Welcome to the E-Prime Timing Information Area
These web pages are dedicated to issues regarding critical timing using the E-Prime software package. This site will continually be updated, so please check back for updated results, downloads, and information.
How accurate is E-Prime?
E-Prime reports timing accuracy to the millisecond precision level. Although E-Prime coordinates with the operating system and external devices to continually have control of the computer's execution, the operating system or other devices can take control at any time, which will cause an experiment to be suspended while the operating system task is completed. When these instances occur, E-Prime continues to accurately timestamp when so that post-analysis can filter the trials correctly.
Is E-Prime accurate on Windows 2000, XP, 7, 8, 8.1, and 10?
As stated above, E-Prime reports timing accuracy to the millisecond precision level. PST has found through our preliminary timing tests that E-Prime is more accurate under Windows 2000/XP/7/8/8.1/10 when E-Prime has control, but can be suspended by the operating system for longer periods of time than with the Windows 9x versions. What exactly does this mean? For example in the RefreshClockTest experiment used to verify and evaluate subject station timing capabilities, a Windows 2000/XP/7/8/8.1/10 machine is likely to have a larger maximum missed tick, but less of them in comparison to the same machine running Windows 9x. Using the 1% rule, almost all machines that meet the system recommendations will be capable of collecting critical trial data. PST encourages all machines expected to collect subject data to run the RefreshClockTest experiment to verify their ability to collect critical trial data. For more information, please consult the 'Critical Timing' chapter in the E-Prime documentation.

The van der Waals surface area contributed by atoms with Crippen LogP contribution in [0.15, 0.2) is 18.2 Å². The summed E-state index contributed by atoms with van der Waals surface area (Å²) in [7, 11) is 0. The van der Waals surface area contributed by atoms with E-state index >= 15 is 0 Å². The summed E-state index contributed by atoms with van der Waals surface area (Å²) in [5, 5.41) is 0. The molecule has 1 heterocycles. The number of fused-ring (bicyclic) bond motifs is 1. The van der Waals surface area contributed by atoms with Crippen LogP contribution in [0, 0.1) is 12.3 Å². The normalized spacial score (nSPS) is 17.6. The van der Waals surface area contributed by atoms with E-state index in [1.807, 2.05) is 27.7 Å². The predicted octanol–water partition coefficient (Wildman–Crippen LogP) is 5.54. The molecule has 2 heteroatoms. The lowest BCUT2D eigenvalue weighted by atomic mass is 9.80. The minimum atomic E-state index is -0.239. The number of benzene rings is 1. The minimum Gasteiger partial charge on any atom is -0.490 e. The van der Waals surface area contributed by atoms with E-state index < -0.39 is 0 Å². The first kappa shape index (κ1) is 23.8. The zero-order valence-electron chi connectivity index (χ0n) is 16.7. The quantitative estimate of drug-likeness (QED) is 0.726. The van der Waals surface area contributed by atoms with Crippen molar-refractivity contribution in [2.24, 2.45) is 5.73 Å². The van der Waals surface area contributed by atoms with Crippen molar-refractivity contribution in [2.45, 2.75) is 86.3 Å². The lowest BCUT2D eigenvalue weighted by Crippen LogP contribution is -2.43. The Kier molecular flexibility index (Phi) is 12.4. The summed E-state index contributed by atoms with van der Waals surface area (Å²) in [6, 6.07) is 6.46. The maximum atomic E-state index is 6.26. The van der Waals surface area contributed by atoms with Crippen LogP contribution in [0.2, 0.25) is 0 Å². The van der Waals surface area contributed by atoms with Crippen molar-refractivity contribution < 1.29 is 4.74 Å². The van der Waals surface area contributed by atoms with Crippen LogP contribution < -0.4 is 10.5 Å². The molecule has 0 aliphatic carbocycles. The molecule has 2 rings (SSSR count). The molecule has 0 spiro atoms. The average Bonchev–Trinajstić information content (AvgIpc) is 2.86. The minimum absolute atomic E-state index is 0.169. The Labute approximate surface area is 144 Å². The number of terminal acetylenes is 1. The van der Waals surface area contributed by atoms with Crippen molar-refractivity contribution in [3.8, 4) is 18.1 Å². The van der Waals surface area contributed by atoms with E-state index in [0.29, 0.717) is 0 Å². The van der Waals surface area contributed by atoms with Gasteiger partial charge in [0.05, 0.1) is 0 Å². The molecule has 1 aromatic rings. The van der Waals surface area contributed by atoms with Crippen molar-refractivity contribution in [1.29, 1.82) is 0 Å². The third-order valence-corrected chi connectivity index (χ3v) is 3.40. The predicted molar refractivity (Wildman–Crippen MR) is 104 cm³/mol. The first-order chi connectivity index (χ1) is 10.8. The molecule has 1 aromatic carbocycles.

Verify subject data stations with RefreshClockTest
PST encourages all machines expected to collect subject data to run the RefreshClockTest experiment to verify their ability to collect critical trial data. We have conducted thousands of timing tests on computers ranging from Pentium 60s – Pentium 500s with Pentium, Celeron, and AMD microprocessors on variety of cards and software methods. Our tests show that E-Prime is accurate for millisecond precision timing. Windows takes over control of your computer at times to do operating system maintenance; this can be minimized but not blocked completely (remember the operating system has the highest priority). In our tests normal programs miss millisecond events much of the time (e.g. miss rates on a Pentium 60 of 58% and Pentium 500 of 43%). This means that timing via conventional programming reading a microsecond clock can be wrong at the millisecond level most of the time. We have developed and implemented within E-Prime, special timing systems that deliver high timing accuracy (e.g., our millisecond tic miss rate is down to 0.005% on a mid range Pentium 266, millisecond timing accuracy of 99.995%). Even more important, we have added a major innovation, Automatic Time Audit Logging, that records your timing precision in an easy to review/analyze method (e.g. mean display duration 109.4ms, SD 0.49ms). Using our Automatic Time Audit technology is likely the only way you can be sure of your timing accuracy without adding expensive specialized hardware. For detailed results of our timing tests and more information on what the results mean to you, please review Chapter 3 - Critical Timing and Appendix A - Timing Test Results located in the E-Prime User's Guide.
To download the RefreshClockTest experiment, click here.
Not all devices are created equal.
PST has undergone a number of timing tests with a number of PS/2 and USB keyboards and mice. Our preliminary timing tests have shown a wide range of variability between devices of the same class. The same variability is even more prone to sound cards. Please check back to this section as updated timing benchmark results will be posted for the devices/machines that PST has tested. See the links below for some of the results we have found:
Response Device Tests
Sound Startup Latency Tests
Parallel Port Tests